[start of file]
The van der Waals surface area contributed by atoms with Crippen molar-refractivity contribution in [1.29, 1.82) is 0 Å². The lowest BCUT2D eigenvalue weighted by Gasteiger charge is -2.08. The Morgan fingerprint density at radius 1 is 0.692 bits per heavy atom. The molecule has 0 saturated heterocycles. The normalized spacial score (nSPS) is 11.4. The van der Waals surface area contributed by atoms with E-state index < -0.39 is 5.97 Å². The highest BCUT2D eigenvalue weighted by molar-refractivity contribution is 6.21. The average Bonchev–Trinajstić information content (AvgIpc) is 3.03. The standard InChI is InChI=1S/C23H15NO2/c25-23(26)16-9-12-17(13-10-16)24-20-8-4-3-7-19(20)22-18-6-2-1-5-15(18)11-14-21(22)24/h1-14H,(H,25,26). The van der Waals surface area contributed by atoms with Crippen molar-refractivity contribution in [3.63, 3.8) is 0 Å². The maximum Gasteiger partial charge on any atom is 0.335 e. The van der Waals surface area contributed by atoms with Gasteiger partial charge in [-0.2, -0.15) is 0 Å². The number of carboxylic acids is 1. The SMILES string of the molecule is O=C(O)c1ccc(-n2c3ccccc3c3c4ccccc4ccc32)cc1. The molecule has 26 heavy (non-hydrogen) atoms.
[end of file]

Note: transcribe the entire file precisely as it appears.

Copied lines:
The van der Waals surface area contributed by atoms with Crippen molar-refractivity contribution in [1.29, 1.82) is 0 Å². The lowest BCUT2D eigenvalue weighted by Gasteiger charge is -2.08. The Morgan fingerprint density at radius 1 is 0.692 bits per heavy atom. The molecule has 0 saturated heterocycles. The normalized spacial score (nSPS) is 11.4. The van der Waals surface area contributed by atoms with E-state index < -0.39 is 5.97 Å². The highest BCUT2D eigenvalue weighted by molar-refractivity contribution is 6.21. The average Bonchev–Trinajstić information content (AvgIpc) is 3.03. The standard InChI is InChI=1S/C23H15NO2/c25-23(26)16-9-12-17(13-10-16)24-20-8-4-3-7-19(20)22-18-6-2-1-5-15(18)11-14-21(22)24/h1-14H,(H,25,26). The van der Waals surface area contributed by atoms with Crippen molar-refractivity contribution in [3.63, 3.8) is 0 Å². The maximum Gasteiger partial charge on any atom is 0.335 e. The van der Waals surface area contributed by atoms with Gasteiger partial charge in [-0.2, -0.15) is 0 Å². The number of carboxylic acids is 1. The SMILES string of the molecule is O=C(O)c1ccc(-n2c3ccccc3c3c4ccccc4ccc32)cc1. The molecule has 26 heavy (non-hydrogen) atoms.